"But it's been a good experience and that year I arrived, and the year after, I actually played some really good footy. We were the underdogs, so people weren't really expecting a turnaround for us. And last season [2018/19] it was awesome because we ended up making the [PRO14] semifinals and we just lost in the last couple of minutes by a few points. So it's been a good experience."

The PRO14 tournament, which Benetton contest, is made up of teams from Scotland, Wales, Ireland, South Africa and Italy; the competition was suspended on March 12 as a result of the coronavirus, and remains suspended indefinitely -- the final originally set down for June 12 cancelled.

With the July Test window likely to be cancelled given travel restrictions and various border closures across the globe, there is a chance that European club rugby could resume and be played in its place, which is motivating Ioane to keep up with training in whatever limited way possible.

"I took a watt bike and a couple of dumbbells home but there hasn't been much else happening because I can't go road running," he said. "A couple of the boys got stopped while running. I haven't done any road running for about two months, so I'm a little bit worried [about conditioning] if they do continue the season.

"The lockdown might get lifted on May 3 and we're all [the players] are a bit worried about that; if they get the all clear we'll have about six weeks of training and then we'll start the season again."

While that may seem optimistic given the circumstances, Ioane has found other positives amid the devastation.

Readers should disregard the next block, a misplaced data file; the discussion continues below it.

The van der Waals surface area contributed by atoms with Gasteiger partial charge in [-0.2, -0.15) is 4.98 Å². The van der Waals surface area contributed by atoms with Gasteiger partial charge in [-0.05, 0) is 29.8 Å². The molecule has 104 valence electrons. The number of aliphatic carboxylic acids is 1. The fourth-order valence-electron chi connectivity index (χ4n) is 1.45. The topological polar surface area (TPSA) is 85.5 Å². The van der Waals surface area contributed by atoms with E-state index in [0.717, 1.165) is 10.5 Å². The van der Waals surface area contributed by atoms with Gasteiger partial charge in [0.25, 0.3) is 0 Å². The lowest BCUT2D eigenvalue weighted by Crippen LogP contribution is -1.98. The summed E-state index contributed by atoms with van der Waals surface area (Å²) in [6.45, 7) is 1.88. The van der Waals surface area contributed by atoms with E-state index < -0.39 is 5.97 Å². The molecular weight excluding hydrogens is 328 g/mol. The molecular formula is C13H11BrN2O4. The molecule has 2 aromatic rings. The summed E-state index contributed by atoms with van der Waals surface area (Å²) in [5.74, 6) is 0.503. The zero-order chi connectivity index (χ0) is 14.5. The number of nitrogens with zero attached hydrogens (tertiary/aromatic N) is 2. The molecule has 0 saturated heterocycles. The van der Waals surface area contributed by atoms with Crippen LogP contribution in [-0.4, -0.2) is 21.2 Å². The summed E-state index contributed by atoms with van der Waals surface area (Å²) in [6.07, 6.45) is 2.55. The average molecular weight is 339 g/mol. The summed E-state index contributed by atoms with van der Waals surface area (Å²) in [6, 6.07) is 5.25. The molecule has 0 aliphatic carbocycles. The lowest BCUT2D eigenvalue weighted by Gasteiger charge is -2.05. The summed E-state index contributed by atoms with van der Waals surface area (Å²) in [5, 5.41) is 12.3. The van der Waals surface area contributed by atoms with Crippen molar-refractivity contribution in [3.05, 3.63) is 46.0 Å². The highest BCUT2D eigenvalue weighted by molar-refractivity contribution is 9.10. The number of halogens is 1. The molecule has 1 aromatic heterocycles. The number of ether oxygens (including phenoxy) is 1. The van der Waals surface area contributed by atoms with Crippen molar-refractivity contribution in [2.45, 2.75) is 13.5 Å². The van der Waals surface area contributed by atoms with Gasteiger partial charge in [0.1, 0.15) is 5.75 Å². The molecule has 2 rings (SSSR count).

"Being in lockdown isn't so horrible because it gives you the opportunity to spend some lost time with the family. I think as long as you're keeping clean and staying away from people, I'm sure you'll be fine.

"To be honest you don't see anybody out on the streets because people are doing the right thing and are staying in their homes. In our street we are the only ones with little kids; when we go for walks, we're the only ones out and about. We have to get the kids out otherwise they would go crazy."

Vision of Italians playing music and singing together during lockdown went viral on social media, painting a positive story of a country that now has had more than 180,000 cases of the coronavirus and almost 25,000 deaths. Thankfully the number of new cases is falling, suggesting the worst of it might be over.

Ioane has seen people playing music on their balconies around Treviso, and he says the social media videos reflect the true Italian spirit -- something he has come to feel even more despite the fact he has spent much of the period under lockdown.

If anything, the experience has brought him closer to a country he hopes to represent on rugby's premier stage, perhaps before the end of the year.

"I think I qualify in November, which is quite exciting. It was never my plan and I almost came home [at one point] and gave Super Rugby a crack. But I realised Benetton had pretty much brought the best out of me.

"I'm definitely looking forward to it; it will be quite an exciting road, the challenge of playing Test rugby. So if I do get the opportunity, I would like to play for Italy for sure. But I can only wait and see if I get selected."